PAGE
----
I have a 1,700 sq. ft. unfinished basement. I have an infrared sauna, sump pump, water softener, outlet for sewage treatment aerator, two treadmills, central vac outlet, security system outlet, misc other outlets. Sauna is dedicated circuit as is central vac, so no problem with them. Sump says ""do not connect to GFI protected recpt", aerator says same, ditto for treadmills. Security system mfr says do not utilize GFI circuit. This is a typical instance where the code sections (250-?)are nonsensical with no valid reason for demanding GFI's in unfinished basements. BTW, a special tulip bulb cooler of my wife's trips a GFI. The mfr, when contacted, indicated that GFI connection to the unit was improper. I suppose the code makers would tell me that I can't use those products in the basement. There are numerous conflicts throughout the NEC that have no rationalization in the real world. Rowdy
Sparky, no disrespect, but I find no conflicts in the Bible. It is the way we look at it, is why we think it conflicts itself. As we often state, it is hard for someone who has no experience or little experience in electrical work, to understand the technique of wiring. The same way it is with the Bible. Until one has experienced the life of the Giver, it is hard to understand the "interpertation" of the message that He sends. As far as having no rationalization with the "real world", it's the ONLY thing that DOES have Rationalization. It's the only thing that tells me where I came from, where I'm at, and where I'm going. With no disregards, I believe it has the "real thing" that the world is really thirsting after. Though there are many counterfeit dollars, there has to be a "genuine" for it to be counterfeited by.....
As someone was stating, the code allows for single recptacles under constant use to be non-GFCI. So for any of these just use a single outlet or even a duplex if both sockets are under constant use. see 2002 NEC 210.8, read the exceptions.
Re: Conflict#17763 12/03/0207:03 AM12/03/0207:03 AM
I think what got me goin' was the meeting on Friday with the county guru's. I have been trying for 8 years to get ordinances passed for code enforcement and inspections in the county. The board was lying in wait for me. They had stats that there had been no injuries or fatalities in the county area within the previous 20 years attributed to lack of GFI in garages, basements, or kitchens. Fires where there were fatalities were all gas, oil, or lightning with only one exception, a farmer who raised a fork lift into a power line. They used the argument that building cost would increase by up to $1,000 for a 1,500 sq. ft. home. I was touting safety and they negated all rationality with statistics. There will never be inspections in this county as long as 80 YO farmers control the boards and the NEC is based too much on commercial/industrial that has eased over into the residential area. Common sense has deserted the board as well as some of the code committes. Sorry for the rant but I'm pissed. Rowdy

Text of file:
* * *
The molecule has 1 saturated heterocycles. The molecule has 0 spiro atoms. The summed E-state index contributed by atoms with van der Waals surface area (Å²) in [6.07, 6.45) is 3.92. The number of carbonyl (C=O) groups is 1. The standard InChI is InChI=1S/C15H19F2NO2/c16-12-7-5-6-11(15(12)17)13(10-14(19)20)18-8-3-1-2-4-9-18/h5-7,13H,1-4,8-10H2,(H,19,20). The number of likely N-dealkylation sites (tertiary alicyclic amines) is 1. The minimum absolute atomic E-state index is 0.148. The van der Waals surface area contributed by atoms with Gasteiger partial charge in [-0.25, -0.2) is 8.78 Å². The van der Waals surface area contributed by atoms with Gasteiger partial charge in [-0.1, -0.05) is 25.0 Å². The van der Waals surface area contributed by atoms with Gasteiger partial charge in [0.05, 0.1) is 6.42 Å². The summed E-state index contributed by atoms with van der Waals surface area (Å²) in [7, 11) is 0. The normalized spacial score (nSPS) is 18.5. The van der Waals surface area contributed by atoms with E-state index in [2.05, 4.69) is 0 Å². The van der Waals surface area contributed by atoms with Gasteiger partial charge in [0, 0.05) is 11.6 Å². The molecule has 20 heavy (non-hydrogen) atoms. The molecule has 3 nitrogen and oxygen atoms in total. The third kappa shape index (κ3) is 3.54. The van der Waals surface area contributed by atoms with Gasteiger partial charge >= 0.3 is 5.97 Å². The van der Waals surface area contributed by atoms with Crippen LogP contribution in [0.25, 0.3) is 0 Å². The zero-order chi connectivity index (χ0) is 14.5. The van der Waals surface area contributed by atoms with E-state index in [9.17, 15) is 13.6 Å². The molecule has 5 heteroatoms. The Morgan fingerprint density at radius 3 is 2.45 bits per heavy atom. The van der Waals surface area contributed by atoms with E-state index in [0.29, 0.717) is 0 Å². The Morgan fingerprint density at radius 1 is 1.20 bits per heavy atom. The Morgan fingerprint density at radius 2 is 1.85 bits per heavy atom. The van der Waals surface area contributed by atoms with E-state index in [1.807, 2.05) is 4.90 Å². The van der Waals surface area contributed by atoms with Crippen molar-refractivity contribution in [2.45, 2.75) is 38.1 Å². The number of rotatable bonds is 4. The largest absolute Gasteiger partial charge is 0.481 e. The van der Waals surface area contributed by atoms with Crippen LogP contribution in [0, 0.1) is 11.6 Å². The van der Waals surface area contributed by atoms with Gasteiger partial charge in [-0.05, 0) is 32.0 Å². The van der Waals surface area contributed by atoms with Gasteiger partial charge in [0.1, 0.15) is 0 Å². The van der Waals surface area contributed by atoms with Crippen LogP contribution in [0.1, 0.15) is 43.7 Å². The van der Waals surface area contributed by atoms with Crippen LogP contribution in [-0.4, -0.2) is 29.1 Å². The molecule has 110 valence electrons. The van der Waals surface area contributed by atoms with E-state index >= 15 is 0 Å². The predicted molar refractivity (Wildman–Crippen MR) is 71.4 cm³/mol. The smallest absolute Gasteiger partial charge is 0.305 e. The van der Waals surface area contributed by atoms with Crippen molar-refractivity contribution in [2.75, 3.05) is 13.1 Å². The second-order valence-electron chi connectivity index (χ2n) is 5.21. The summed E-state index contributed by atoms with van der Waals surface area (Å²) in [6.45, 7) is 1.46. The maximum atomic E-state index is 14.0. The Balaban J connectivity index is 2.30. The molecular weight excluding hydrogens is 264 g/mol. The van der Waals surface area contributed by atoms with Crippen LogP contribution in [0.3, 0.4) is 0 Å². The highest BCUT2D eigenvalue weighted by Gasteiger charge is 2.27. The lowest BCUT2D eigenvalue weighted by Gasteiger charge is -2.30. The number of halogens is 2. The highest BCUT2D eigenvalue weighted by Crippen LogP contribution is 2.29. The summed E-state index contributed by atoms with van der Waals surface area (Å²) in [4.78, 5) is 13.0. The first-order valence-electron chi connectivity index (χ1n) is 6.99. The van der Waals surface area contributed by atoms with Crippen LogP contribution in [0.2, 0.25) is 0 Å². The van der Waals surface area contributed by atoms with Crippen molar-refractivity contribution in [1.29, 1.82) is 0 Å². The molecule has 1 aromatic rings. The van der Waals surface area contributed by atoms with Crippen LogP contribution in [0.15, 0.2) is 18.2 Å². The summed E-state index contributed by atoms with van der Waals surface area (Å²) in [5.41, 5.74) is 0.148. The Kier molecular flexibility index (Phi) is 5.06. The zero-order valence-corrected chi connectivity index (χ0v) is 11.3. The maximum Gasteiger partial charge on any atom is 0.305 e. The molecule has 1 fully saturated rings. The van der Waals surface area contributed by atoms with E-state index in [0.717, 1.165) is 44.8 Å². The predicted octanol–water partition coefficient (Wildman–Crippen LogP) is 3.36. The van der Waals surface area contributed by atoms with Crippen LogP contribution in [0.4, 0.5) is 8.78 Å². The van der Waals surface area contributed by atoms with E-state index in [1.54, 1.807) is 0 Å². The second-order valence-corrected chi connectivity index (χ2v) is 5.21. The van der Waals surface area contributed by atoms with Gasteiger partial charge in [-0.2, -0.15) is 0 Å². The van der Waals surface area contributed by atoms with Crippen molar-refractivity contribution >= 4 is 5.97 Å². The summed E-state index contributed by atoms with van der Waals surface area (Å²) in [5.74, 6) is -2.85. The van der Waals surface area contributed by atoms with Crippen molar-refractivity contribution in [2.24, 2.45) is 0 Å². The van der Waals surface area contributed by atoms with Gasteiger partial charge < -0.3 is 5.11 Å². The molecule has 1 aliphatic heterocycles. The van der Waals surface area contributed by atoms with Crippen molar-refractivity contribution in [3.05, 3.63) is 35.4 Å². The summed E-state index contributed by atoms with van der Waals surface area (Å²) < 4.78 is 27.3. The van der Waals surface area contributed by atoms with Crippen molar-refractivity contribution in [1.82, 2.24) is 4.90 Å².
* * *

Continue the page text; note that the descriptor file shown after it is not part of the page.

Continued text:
Re: Conflict#17764 12/03/0207:08 AM12/03/0207:08 AM
I think as far as the GFCI thing goes- if you have a permanent piece of equip. installed into a single receptacle you wouldn't need the GFCI outlet. If they are going to be in the basement area, then you could have other receptacles that are GFCI protected. That should satisfy the code.
RowdyRudy, I know how it is when dealing with local committees and boards. Why do you have to get the county to do these inspections? In Colorado, where I'm at, the State does the inspections unless a local authority does them, within the state's guidelines. No local authority? Then the State does it.
As far as the code making committees goes, and the NEC in general, they continue to do an impressive job of making our electrical world better and safer.
Whatever problem you have with the code, you should be stiving to get a code changed, not ranting on forums, which will get you nowhere. Submit a code change, with a good explaination of why the change is needed, and there is a good chance you will see your handiwork in future editions of the NEC. However, saying "I think you are all stupid, and this is what the code should say" is not a good way to do it. Have valid reasons for want a code changed. There is a sample code change proposal in the codebook.
You might even try to become one of the code making gurus. It is a hard process, and might take some politicing on your part, but it is possible. Then you could be one of those "without common sense". LOL
good luck, and remember, if you are serious about electrical safety, you, by yourself, can make a difference.